Why We Should Embrace Japanese Lingerie
I went on a fashion expedition to Japan this spring seeking inspiration. As a fashion designer, I try to balance the inward-looking process of coming up with new designs against the eyes-wide-open search for inspiration.
Japan was an exciting place to visit on this kind of trip. Just putting myself bodily in such a far-away place made me open my senses to the beauty and aesthetic possibilities of things natural and manmade. It’s a place known for its unique take on fashion, where ancient ideals of beauty are constantly reinterpreted by vivacious young generations of designers and trend-setters.
Watching girls on the street, I noticed true commitment to particular looks. Their styles ran the gamut from the uber girly doll look to new punk to Japanese traditional kimono, but each girl seemed to undertake membership in this style group rigorously and absolutely. One thing that seemed generally true across the swath was an interest in surface embellishment and ornamentation. This is quite different from American preferences for casual, sleek, simple style (think Calvin Klein, Michael Kors, Donna Karan).
Lingerie, in particular, tended toward soft hues like peach, pink and lavender, and flirted with dimensionality. Whereas Americans prize the perfect smooth-fitting bra, Japanese women like to make a lot of their bras and panties — at least as far as volume. Padding and other bust-enhancing constructions create the foundational volume, and then there are ruffles, charms, and frills for extra femininity and loft.
When I got back home to New York, I was thrilled about the timely (to me, at least) launch of a new lingerie store, Bradelis. They carry other lines too, but their focus is on their own eponymous line, which is founded, designed, and made in Japan. At the packed launch party, I got to observe the brand new digs — an elegantly maximalist approach to boudoir decor — sip champagne, and receive a bra fitting and consultation — and this turned out to be a RACK-CHANGING EXPERIENCE.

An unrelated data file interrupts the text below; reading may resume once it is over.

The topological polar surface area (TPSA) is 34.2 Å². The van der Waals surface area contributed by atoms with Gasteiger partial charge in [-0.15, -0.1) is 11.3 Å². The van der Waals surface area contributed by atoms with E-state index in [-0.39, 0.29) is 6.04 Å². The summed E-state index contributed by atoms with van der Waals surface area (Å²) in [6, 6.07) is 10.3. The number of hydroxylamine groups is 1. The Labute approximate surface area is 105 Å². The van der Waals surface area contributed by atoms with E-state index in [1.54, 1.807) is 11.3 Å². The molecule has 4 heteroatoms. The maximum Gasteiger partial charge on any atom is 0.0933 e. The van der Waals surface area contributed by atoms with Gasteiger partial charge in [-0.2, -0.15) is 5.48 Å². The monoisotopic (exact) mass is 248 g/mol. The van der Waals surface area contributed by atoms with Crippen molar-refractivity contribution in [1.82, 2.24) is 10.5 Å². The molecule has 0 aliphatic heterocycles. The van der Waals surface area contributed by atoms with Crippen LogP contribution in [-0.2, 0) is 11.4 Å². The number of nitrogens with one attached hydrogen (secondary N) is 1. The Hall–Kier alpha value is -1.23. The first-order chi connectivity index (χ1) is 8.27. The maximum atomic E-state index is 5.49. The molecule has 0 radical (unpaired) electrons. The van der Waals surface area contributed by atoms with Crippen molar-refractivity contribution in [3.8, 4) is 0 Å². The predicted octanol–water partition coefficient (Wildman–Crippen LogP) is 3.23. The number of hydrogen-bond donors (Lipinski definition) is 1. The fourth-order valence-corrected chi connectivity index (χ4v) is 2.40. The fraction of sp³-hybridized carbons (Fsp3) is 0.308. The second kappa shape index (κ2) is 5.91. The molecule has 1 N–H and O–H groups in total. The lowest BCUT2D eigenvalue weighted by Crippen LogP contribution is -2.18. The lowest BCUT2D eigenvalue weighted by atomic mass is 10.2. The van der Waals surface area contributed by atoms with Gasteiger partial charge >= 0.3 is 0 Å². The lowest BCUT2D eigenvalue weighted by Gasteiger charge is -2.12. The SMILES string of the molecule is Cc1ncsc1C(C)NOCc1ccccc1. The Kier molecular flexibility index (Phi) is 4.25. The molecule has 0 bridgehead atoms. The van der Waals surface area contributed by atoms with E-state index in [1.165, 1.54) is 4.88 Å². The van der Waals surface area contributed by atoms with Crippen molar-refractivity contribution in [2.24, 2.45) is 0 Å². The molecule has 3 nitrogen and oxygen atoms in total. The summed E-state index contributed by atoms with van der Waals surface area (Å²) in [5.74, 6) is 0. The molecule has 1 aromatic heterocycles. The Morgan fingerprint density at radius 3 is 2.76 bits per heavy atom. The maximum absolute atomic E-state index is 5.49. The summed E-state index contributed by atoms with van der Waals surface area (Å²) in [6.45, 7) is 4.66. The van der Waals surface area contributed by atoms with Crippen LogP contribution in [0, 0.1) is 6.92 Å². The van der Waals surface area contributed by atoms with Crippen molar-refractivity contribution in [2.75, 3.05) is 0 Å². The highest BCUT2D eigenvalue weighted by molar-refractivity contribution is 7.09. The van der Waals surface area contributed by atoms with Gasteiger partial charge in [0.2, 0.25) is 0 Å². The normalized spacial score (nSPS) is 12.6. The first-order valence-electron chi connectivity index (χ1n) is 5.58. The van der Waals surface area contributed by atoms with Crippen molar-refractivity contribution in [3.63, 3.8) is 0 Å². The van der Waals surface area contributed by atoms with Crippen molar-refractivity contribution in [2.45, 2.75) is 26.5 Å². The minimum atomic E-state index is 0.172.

Yes, I know the much-bandied-about statistics about the staggering majority of American women wearing the wrong size bra. But somehow I thought that, being a lingerie designer, I must be exempt. Ha, wrong! My Japanese fit expert was so jolly and knowing, I quickly surrendered my modesty and upper body to her. One look at me, fully clothed, and she exclaimed, “left side bigger — we must balance!” and immediately bustled off my stretched out cotton bra (“Mm, too loose.”) and positioned me in a gorgeous silk-lined black lace creation — the Rosemary.
This process was more like shiatsu — or maybe jujutsu — than a typical bra fit. She pulled flesh from all over tarnation and repositioned it in my now-overflowing cups. Unlike other push-ups, this didn’t just rely on extreme padding to create shape; it actually reshaped my own upper body and supported what I already had. As a fellow lingerie journalist noted after her fit, “my cleavage has never looked so… ostentatious” — or so incredible.
I spoke with Bradelis’s US Marketing Manager, Lana Sanders, about Bradelis’s expansion from Japan into the US market and its unique philosophy of bra fitting. She noted that while the brand in Japan is constructed for an Asian body, in US stores the size range has been tailored to suit the greater variety of American body types. Styles, too, have been updated to appeal to American sensibilities, most notably with the introduction of the basic T-shirt bra, the Prima Mold.
Sanders says a Bradelis bra will “bring back that supple silhouette from when we were 16.” The three-step process is designed to “redistribute tissue to where you want it by bringing tissue to the center and up from the lower breasts, back and underarms.”
A Step 1 bra is the most constructed, with a strong underwire, sturdy shoulder straps, and a wider side band. According to Sanders, “if you wear a step 1 bra every day for a couple of months, muscle memory helps reposition tissue toward the cup area.” The idea then is that you graduate to a Step 2, and then finally a more fashion-focused Step 3, having trained your body to keep the ideal shape created in Step 1. She notes that women can do this repositioning themselves after getting their initial expert fit, and “it’s an activity that you have to do to take an active part in redefining your silhouette.”
Is it too much to say I felt as changed by my trip to the fitting room at Bradelis as I did by my trip to Japan? Either way, when I walked out of Bradelis with my new Rosemary bra, I felt like I was bringing a little piece of Japan home with me. Well, two little pieces.